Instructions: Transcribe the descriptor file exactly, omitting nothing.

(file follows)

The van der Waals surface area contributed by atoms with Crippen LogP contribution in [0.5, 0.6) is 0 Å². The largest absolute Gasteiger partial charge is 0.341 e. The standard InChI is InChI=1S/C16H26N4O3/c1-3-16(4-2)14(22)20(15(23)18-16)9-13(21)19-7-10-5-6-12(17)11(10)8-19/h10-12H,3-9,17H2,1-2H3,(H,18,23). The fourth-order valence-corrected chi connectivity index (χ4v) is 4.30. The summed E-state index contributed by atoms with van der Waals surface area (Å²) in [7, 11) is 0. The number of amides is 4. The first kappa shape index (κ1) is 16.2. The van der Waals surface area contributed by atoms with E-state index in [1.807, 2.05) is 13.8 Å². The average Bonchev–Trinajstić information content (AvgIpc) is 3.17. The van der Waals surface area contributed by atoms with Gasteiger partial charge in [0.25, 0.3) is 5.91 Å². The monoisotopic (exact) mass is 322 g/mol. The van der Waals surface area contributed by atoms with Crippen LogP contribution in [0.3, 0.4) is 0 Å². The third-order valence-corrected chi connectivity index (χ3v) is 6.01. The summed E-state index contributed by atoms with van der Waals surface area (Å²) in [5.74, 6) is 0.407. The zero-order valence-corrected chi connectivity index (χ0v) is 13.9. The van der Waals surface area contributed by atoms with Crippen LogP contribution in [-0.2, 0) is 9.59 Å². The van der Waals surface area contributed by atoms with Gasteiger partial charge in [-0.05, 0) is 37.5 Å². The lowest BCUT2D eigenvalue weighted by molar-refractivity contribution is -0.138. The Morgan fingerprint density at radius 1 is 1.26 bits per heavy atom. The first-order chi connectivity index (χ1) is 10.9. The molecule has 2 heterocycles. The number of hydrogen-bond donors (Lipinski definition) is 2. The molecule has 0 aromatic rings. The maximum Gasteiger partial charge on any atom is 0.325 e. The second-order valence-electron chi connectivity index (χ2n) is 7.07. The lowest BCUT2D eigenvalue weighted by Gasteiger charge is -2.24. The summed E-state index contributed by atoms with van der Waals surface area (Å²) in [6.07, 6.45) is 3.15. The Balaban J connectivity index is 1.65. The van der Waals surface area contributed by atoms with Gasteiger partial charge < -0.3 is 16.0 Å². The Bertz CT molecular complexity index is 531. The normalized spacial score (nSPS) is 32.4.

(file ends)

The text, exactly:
The van der Waals surface area contributed by atoms with Crippen LogP contribution in [0.5, 0.6) is 0 Å². The largest absolute Gasteiger partial charge is 0.341 e. The standard InChI is InChI=1S/C16H26N4O3/c1-3-16(4-2)14(22)20(15(23)18-16)9-13(21)19-7-10-5-6-12(17)11(10)8-19/h10-12H,3-9,17H2,1-2H3,(H,18,23). The fourth-order valence-corrected chi connectivity index (χ4v) is 4.30. The summed E-state index contributed by atoms with van der Waals surface area (Å²) in [7, 11) is 0. The number of amides is 4. The first kappa shape index (κ1) is 16.2. The van der Waals surface area contributed by atoms with E-state index in [1.807, 2.05) is 13.8 Å². The average Bonchev–Trinajstić information content (AvgIpc) is 3.17. The van der Waals surface area contributed by atoms with Gasteiger partial charge in [0.25, 0.3) is 5.91 Å². The monoisotopic (exact) mass is 322 g/mol. The van der Waals surface area contributed by atoms with Crippen LogP contribution in [0.3, 0.4) is 0 Å². The third-order valence-corrected chi connectivity index (χ3v) is 6.01. The summed E-state index contributed by atoms with van der Waals surface area (Å²) in [5.74, 6) is 0.407. The zero-order valence-corrected chi connectivity index (χ0v) is 13.9. The van der Waals surface area contributed by atoms with Crippen LogP contribution in [-0.2, 0) is 9.59 Å². The van der Waals surface area contributed by atoms with Gasteiger partial charge in [-0.05, 0) is 37.5 Å². The lowest BCUT2D eigenvalue weighted by molar-refractivity contribution is -0.138. The Morgan fingerprint density at radius 1 is 1.26 bits per heavy atom. The first-order chi connectivity index (χ1) is 10.9. The molecule has 2 heterocycles. The number of hydrogen-bond donors (Lipinski definition) is 2. The molecule has 0 aromatic rings. The maximum Gasteiger partial charge on any atom is 0.325 e. The second-order valence-electron chi connectivity index (χ2n) is 7.07. The lowest BCUT2D eigenvalue weighted by Gasteiger charge is -2.24. The summed E-state index contributed by atoms with van der Waals surface area (Å²) in [6.07, 6.45) is 3.15. The Balaban J connectivity index is 1.65. The van der Waals surface area contributed by atoms with Gasteiger partial charge < -0.3 is 16.0 Å². The Bertz CT molecular complexity index is 531. The normalized spacial score (nSPS) is 32.4.